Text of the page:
• Current portion of Long Term Debt - an amount that represents all the principal payments of all company notes payable that will be paid in the next 12 months. Leave this account empty and let your accountant worry about it!
  • Long Term Liabilities represent the portion of the debt that will be paid off beyond the current portion (next 12 months)  Since this is too cumbersome to handle on a month to month basis within QuickBooks.  Simply set up the following accounts as Long Term Liabilities and let your accountant reclassify the amount that would be deemed current at year end.
    •  Notes Payable are liabilities for which the business has issued (signed) a promissory note to pay the lender what they borrowed, plus interest.   etc., that has accumulated on the note but has not been paid).
    • Officer loans payable for amounts loaned the business by the officer. Do not forget to pay interest on this debt at least quarterly.


EQUITY, is what the business owner had originally  invested in the company (Capital) and additional contributions of personal funds into the company (Additional Paid in Capital) and what the owner has kept in the company from the prior profits of the business (retained Earnings) and what the owner has withdrawn from the company:

Dividends (C Corporations)
Distributions (S Corporations)
Draw (Partnerships and sole proprietorships)

Click here for a sample account listing for a balance sheet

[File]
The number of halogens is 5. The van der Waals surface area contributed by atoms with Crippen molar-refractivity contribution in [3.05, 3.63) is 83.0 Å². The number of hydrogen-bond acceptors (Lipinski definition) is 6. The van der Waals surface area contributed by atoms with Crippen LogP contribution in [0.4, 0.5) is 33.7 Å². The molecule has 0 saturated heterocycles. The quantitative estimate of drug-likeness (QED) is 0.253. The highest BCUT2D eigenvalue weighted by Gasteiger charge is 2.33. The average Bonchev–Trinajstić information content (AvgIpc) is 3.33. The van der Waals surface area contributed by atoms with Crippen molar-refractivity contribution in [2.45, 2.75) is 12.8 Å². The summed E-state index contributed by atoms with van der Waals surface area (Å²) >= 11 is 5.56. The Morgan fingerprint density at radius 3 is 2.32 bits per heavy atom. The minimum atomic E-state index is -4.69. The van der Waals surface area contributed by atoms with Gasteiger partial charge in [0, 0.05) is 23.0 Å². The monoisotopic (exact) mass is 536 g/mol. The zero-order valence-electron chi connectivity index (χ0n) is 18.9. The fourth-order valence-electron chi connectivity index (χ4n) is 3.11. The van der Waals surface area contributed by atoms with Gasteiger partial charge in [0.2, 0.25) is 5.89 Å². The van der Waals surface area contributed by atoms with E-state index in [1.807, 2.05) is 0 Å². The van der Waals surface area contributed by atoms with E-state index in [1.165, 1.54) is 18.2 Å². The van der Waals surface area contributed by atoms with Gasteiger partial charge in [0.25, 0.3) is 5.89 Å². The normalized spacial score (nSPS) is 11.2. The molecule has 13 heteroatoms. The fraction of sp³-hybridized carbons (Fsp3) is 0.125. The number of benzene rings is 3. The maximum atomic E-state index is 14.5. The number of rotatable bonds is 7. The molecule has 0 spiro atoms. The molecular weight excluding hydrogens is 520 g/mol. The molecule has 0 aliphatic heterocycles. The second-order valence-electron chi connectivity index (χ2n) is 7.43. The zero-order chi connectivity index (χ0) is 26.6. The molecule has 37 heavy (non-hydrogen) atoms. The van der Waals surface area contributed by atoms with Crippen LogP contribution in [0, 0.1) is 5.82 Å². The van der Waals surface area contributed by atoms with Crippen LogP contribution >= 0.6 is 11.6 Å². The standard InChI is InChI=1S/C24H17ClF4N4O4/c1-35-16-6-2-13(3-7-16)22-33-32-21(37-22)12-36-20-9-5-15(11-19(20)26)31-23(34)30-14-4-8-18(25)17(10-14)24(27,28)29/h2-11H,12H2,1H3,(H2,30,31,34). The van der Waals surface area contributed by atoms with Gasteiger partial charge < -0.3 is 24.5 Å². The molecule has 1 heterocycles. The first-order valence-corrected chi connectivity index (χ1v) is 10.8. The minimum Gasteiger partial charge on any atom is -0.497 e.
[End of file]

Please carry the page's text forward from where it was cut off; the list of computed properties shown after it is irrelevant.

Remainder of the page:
Income Statement (Profit and Loss) accounts:

REVENUE or INCOME or SALES - different names for the same thing  is what a business is paid for the work it does.

COST OF GOODS SOLD are the directly related to what is being sold.  These expenses would not exist without a goods or service being provided. Typical expenses would include Labor, Material, Small Tools, Subcontractors, Supplies

EXPENSES are the overhead costs of doing business. They  include selling expenses and administrative expenses

To see a generic chart of accounts, Click here

To see a sample chart of accounts for a contractor, click here
(pdf files)
 

Off topic, but of interest to a bookkeeper and owner of an S corporation.  Reasonable compensation  salaries vs distributions (dividends)  and at the bottom of the article a discussion for the bookkeeper to help her/him classify payments to the owners.

Need to make an entry or an adjustment and not sure how?

Is a journal entry necessary?  QuickBooks offers "behind the scenes double entry accounting features.  It makes bookkeeping a possibility  for those who have not taken any classes in accounting. Therefore, a journal entry is not usually necessary to make an adjustment to your accounts. The following transactions are better suited to most corrections than a journal entry because they contain more fields and are easier to understand than a journal entry.

Customer Credit Memo
Vendor Bill Credit
Deposit into the bank account
Inventory adjustment
Sales tax adjustment

Open QuickBooks
From the Banking Menu
Make journal Entry

If you are not sure what the account type is for a specific account, from the list menu, select chart of accounts and the account type is described in the second column.

Account Type Increase Decrease

Assets

Debit

Credit

Expenses

Debit

Credit

     
     

Liabilities

Credit

Debit

Capital

Credit

Debit

Revenues

Credit

Debit

Journal entries with Accounts Receivable or Accounts Payable must include a customer or vendor name.  If you are trying to reallocate amounts between customers or between vendors, you will be required to use 2 journal entries to make the adjustment.  Use an account called "transfer" (type= other asset) to balance each of the 2 journal entries.   Transfer account should have a balance of zero when you have finished the 2 transactions.